On Friday, writing for The Atlantic, foreign policy commentator and former Naval War College professor Tom Nichols laid into Vladimir Putin for his "most unhinged speech yet," in which he declared eastern portions of Ukraine his after a sham referendum in which Ukrainians were forced to "vote" to join Russia at gunpoint.
"Putin’s rant was meant to make the world quake in fear," wrote Nichols. "In reality, Putin is likely more terrified than anyone right now: He’s a Russian dictator losing a war of aggression, and he knows how that could end for him. In his speech, he justified the war in Ukraine using everything from the boundaries of ancient Russia to what he sees as the illegitimate dissolution of the Soviet Union. With sheer brass, he then complained about Western colonialism and human-rights violations — this, from the leader of a country with a long and bloody history, from the tsars to Stalin and beyond, of enslaving and murdering millions."
Putin did not stop there, citing a laundry list of imagined grievances against the West, including explicit U.S. right-wing culture wars.
"Addressing the regime in Kyiv and 'their real bosses in the West,' Putin dove into a steaming vat of paranoia, grandiosity, and inferiority, a stew whose toxic fumes have always permeated the Kremlin," wrote Nichols. "He claimed that the West hates 'Russian philosophy and thought,' as if people in Washington and London spend a lot of time thinking about any of that. He fulminated about trans people — almost certainly hoping that the usual useful idiots in the right-wing American press will pick up on it — and referred to the 'overthrow of faith and traditional values' in the West as equivalent to 'Satanism.'"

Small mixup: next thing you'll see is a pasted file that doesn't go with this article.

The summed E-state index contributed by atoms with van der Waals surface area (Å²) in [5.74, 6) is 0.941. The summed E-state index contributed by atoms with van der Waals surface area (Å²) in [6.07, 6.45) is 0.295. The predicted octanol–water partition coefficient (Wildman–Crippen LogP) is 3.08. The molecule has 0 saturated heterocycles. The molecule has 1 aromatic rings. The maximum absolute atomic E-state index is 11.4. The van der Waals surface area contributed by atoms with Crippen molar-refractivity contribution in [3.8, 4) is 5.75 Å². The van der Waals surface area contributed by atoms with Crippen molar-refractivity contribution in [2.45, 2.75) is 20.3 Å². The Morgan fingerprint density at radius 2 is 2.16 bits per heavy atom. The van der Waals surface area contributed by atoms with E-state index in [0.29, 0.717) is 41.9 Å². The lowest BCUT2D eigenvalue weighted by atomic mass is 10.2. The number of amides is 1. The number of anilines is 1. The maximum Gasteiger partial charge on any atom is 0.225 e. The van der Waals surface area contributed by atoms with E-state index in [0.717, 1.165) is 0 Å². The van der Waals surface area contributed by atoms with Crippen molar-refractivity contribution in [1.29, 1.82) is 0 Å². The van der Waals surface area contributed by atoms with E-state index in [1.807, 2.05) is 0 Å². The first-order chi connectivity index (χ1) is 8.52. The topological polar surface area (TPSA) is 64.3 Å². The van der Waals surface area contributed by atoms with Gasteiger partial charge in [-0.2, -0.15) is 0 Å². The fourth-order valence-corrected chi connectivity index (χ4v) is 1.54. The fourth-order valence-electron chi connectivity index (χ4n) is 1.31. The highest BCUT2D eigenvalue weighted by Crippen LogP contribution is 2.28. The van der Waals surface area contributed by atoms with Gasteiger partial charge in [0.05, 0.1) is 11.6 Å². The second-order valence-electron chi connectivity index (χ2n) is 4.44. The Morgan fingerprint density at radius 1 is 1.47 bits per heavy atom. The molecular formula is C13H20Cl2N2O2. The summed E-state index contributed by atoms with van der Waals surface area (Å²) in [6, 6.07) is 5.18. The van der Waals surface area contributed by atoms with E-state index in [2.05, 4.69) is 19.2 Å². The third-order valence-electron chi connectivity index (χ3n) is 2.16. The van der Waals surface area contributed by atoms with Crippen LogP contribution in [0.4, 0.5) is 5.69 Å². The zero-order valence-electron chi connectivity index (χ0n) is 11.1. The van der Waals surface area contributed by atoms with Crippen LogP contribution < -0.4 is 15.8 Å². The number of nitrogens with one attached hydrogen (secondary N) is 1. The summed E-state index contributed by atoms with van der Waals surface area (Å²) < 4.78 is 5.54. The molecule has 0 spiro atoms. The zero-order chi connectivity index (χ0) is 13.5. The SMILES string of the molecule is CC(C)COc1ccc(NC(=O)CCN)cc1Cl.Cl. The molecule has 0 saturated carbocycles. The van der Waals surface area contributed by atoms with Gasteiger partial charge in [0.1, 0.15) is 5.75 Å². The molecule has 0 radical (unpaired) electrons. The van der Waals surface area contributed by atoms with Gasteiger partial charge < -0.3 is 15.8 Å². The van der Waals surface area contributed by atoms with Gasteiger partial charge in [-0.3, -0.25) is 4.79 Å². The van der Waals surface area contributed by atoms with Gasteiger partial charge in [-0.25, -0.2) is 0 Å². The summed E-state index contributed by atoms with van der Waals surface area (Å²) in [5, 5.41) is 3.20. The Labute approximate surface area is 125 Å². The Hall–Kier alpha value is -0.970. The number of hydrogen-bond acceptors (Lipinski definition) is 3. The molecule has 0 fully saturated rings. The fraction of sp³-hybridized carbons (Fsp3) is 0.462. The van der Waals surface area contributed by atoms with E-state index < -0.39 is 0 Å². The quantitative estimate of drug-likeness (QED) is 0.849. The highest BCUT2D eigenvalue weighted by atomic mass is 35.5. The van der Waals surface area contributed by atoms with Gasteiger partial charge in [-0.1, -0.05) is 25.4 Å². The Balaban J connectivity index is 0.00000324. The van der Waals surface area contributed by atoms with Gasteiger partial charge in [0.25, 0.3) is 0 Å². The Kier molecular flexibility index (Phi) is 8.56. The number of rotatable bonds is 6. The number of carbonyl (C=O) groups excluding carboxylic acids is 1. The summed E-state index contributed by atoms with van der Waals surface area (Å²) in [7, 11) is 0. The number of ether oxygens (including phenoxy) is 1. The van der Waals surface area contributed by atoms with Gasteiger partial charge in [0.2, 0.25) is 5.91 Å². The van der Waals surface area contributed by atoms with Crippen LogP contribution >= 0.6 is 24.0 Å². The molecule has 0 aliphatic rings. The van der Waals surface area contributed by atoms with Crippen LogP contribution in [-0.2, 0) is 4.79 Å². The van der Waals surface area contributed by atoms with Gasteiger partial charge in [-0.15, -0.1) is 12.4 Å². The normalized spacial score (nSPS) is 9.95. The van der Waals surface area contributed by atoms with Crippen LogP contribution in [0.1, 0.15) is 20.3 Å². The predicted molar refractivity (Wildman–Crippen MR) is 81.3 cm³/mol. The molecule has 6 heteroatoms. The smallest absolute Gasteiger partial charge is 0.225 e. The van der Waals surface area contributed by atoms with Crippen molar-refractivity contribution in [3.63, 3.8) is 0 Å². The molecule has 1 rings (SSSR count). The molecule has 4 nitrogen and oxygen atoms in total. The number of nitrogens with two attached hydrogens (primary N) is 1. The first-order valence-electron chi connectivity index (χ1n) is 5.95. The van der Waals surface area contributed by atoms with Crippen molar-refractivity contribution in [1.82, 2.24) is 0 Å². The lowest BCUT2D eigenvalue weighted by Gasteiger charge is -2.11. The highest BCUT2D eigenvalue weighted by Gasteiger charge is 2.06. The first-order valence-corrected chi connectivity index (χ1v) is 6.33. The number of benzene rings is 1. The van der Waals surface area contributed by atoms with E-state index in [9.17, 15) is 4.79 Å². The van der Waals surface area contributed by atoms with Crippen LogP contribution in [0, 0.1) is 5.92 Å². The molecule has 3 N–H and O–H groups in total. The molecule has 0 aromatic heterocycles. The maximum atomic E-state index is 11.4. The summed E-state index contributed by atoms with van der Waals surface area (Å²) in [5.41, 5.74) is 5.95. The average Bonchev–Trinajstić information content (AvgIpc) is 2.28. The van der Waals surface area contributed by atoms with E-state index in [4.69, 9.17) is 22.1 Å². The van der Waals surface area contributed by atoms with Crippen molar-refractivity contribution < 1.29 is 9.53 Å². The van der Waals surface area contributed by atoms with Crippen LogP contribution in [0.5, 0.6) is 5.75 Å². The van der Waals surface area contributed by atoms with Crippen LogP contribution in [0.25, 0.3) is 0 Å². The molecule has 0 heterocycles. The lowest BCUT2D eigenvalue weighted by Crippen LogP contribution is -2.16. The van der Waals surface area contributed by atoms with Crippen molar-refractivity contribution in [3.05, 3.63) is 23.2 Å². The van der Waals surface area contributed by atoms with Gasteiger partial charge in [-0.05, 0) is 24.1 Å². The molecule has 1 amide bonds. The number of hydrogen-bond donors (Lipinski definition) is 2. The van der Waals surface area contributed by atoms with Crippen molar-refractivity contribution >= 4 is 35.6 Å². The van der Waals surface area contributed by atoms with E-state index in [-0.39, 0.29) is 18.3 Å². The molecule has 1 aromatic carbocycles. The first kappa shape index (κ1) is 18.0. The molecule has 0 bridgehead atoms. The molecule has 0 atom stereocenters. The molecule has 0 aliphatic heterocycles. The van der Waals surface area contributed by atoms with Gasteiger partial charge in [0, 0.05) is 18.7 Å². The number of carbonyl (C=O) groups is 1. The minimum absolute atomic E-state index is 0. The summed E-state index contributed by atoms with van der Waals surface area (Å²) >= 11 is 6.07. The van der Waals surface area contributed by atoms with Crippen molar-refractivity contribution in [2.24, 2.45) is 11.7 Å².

According to Nichols, Putin is "trying to rally the most retrograde segments of Russian society while seeking to split the West with his usual rhubarb about defending Christian values."
And in order to recast his illegal invasion as a defense of the Russian homeland, he has "turned occupied Ukrainian territory into 'Russia' and magically transformed subjugated Ukrainians into “Russians.'"
"We can’t let him get away with it," concluded Nichols. "We didn’t stand down in the face of the Soviet system that created this gangster, and we should not stand down now. As NATO Secretary-General Jens Stoltenberg said today, Ukraine has every right to recover its own territory and free its people. If Putin’s position is that this is cause for an even wider and more reckless conflict, then it is his choice, not ours."